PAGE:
From the editor

When the Light Goes Out

Not all desolation is a "dark night of the soul"

Last night two of my marathon-running friends were telling me about hitting the dreaded "wall." That's what often occurs sometime after the 20-mile mark in a marathon, when runners' glycogen (stored energy) within the muscles is depleted, forcing them to slow the pace considerably.

They described feet feeling like lead, muscle coordination beginning to fail, and self-doubt eroding their motivation. They had to get more glucose into their system to have any hope of finishing.

I congratulated them for hitting it! After all, the vast majority of people will never hit the "wall" because they could never run the 20 miles to ever reach that point. All sorts of other body parts would fail long before they ever ran out of glycogen.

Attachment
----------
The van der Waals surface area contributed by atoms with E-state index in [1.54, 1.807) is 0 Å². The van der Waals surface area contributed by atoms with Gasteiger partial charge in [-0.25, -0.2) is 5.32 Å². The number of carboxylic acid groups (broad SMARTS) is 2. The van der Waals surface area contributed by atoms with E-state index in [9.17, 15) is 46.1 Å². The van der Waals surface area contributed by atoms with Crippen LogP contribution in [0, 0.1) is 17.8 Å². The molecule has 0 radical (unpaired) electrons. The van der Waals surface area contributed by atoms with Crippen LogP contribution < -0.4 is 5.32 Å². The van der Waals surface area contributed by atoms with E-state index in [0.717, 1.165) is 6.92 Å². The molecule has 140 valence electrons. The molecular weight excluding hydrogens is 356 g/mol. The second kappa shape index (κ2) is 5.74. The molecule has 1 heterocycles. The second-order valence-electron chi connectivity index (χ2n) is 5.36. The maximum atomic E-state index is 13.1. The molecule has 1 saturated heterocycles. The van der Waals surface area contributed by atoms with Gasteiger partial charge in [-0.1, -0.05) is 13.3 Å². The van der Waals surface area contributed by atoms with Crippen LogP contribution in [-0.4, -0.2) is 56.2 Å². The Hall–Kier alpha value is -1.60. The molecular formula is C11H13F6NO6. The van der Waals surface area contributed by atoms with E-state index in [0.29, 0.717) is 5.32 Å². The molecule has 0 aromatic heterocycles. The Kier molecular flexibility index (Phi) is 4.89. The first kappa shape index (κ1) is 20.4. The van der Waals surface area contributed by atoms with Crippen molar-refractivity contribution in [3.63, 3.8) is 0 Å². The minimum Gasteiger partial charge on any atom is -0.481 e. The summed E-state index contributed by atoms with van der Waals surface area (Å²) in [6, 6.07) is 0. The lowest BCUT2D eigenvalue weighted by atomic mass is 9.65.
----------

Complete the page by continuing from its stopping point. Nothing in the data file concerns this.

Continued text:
Christian leaders often describe a similar phenomenon to hitting the wall, only in the spiritual realm. It's called "the dark night of the soul," a phrase coined by St. John of the Cross in the 1500s. During such a dark night, which can last for years, God seems absent. ...

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